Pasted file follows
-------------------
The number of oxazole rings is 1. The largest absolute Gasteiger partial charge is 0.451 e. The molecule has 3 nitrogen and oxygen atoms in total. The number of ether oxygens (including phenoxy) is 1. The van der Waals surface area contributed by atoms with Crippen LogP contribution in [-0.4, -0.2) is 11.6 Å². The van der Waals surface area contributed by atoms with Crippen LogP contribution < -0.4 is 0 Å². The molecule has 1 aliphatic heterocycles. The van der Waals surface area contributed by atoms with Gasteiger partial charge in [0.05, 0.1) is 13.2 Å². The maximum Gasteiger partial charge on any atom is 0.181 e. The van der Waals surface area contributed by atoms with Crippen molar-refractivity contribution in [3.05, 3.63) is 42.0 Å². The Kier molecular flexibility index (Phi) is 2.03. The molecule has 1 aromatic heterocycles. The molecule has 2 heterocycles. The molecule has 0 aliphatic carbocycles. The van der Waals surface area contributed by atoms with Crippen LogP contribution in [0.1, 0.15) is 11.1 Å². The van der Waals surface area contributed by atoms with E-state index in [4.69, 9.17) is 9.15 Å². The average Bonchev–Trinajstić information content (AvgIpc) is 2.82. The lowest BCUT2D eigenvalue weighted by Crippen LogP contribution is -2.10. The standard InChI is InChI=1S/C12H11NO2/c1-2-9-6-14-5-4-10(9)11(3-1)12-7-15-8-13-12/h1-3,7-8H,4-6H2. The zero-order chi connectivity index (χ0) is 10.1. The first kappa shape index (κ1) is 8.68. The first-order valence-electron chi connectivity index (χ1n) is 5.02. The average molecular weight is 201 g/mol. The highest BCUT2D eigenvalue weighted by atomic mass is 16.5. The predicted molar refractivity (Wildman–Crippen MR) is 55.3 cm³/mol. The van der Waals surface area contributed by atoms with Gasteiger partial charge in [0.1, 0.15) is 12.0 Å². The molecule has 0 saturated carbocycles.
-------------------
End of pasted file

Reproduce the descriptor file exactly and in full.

The number of oxazole rings is 1. The largest absolute Gasteiger partial charge is 0.451 e. The molecule has 3 nitrogen and oxygen atoms in total. The number of ether oxygens (including phenoxy) is 1. The van der Waals surface area contributed by atoms with Crippen LogP contribution in [-0.4, -0.2) is 11.6 Å². The van der Waals surface area contributed by atoms with Crippen LogP contribution < -0.4 is 0 Å². The molecule has 1 aliphatic heterocycles. The van der Waals surface area contributed by atoms with Gasteiger partial charge in [0.05, 0.1) is 13.2 Å². The maximum Gasteiger partial charge on any atom is 0.181 e. The van der Waals surface area contributed by atoms with Crippen molar-refractivity contribution in [3.05, 3.63) is 42.0 Å². The Kier molecular flexibility index (Phi) is 2.03. The molecule has 1 aromatic heterocycles. The molecule has 2 heterocycles. The molecule has 0 aliphatic carbocycles. The van der Waals surface area contributed by atoms with Crippen LogP contribution in [0.1, 0.15) is 11.1 Å². The van der Waals surface area contributed by atoms with E-state index in [4.69, 9.17) is 9.15 Å². The average Bonchev–Trinajstić information content (AvgIpc) is 2.82. The lowest BCUT2D eigenvalue weighted by Crippen LogP contribution is -2.10. The standard InChI is InChI=1S/C12H11NO2/c1-2-9-6-14-5-4-10(9)11(3-1)12-7-15-8-13-12/h1-3,7-8H,4-6H2. The zero-order chi connectivity index (χ0) is 10.1. The first kappa shape index (κ1) is 8.68. The first-order valence-electron chi connectivity index (χ1n) is 5.02. The average molecular weight is 201 g/mol. The highest BCUT2D eigenvalue weighted by atomic mass is 16.5. The predicted molar refractivity (Wildman–Crippen MR) is 55.3 cm³/mol. The van der Waals surface area contributed by atoms with Gasteiger partial charge in [0.1, 0.15) is 12.0 Å². The molecule has 0 saturated carbocycles.